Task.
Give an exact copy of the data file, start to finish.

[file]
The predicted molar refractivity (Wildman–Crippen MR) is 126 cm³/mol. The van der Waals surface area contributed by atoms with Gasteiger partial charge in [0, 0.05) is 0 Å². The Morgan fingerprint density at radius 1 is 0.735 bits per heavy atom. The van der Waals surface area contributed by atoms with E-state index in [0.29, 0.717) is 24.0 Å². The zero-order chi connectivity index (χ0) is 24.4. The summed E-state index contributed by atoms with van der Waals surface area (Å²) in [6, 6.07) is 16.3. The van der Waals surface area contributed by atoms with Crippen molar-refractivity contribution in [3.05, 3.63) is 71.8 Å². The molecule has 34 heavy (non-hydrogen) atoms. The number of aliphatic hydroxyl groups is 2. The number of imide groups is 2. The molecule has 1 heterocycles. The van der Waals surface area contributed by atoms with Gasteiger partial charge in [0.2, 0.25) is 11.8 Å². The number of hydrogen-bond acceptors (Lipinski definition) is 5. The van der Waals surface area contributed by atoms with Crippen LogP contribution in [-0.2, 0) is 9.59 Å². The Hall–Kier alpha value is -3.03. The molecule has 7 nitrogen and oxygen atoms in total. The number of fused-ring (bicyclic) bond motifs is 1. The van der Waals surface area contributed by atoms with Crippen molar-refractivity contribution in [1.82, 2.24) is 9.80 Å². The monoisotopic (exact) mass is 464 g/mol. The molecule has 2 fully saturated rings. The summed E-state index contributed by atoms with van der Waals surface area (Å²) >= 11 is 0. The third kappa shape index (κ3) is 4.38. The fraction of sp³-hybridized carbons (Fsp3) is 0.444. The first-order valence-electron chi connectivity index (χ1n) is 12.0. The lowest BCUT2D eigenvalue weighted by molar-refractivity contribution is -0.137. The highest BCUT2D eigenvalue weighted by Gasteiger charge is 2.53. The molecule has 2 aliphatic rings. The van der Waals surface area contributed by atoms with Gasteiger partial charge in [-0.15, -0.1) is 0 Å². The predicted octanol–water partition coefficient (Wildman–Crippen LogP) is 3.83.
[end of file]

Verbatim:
The predicted molar refractivity (Wildman–Crippen MR) is 126 cm³/mol. The van der Waals surface area contributed by atoms with Gasteiger partial charge in [0, 0.05) is 0 Å². The Morgan fingerprint density at radius 1 is 0.735 bits per heavy atom. The van der Waals surface area contributed by atoms with E-state index in [0.29, 0.717) is 24.0 Å². The zero-order chi connectivity index (χ0) is 24.4. The summed E-state index contributed by atoms with van der Waals surface area (Å²) in [6, 6.07) is 16.3. The van der Waals surface area contributed by atoms with Crippen molar-refractivity contribution in [3.05, 3.63) is 71.8 Å². The molecule has 34 heavy (non-hydrogen) atoms. The number of aliphatic hydroxyl groups is 2. The number of imide groups is 2. The molecule has 1 heterocycles. The van der Waals surface area contributed by atoms with Gasteiger partial charge in [0.2, 0.25) is 11.8 Å². The number of hydrogen-bond acceptors (Lipinski definition) is 5. The van der Waals surface area contributed by atoms with Crippen LogP contribution in [-0.2, 0) is 9.59 Å². The Hall–Kier alpha value is -3.03. The molecule has 7 nitrogen and oxygen atoms in total. The number of fused-ring (bicyclic) bond motifs is 1. The van der Waals surface area contributed by atoms with Crippen molar-refractivity contribution in [1.82, 2.24) is 9.80 Å². The monoisotopic (exact) mass is 464 g/mol. The molecule has 2 fully saturated rings. The summed E-state index contributed by atoms with van der Waals surface area (Å²) >= 11 is 0. The third kappa shape index (κ3) is 4.38. The fraction of sp³-hybridized carbons (Fsp3) is 0.444. The first-order valence-electron chi connectivity index (χ1n) is 12.0. The lowest BCUT2D eigenvalue weighted by molar-refractivity contribution is -0.137. The highest BCUT2D eigenvalue weighted by Gasteiger charge is 2.53. The molecule has 2 aliphatic rings. The van der Waals surface area contributed by atoms with Gasteiger partial charge in [-0.15, -0.1) is 0 Å². The predicted octanol–water partition coefficient (Wildman–Crippen LogP) is 3.83.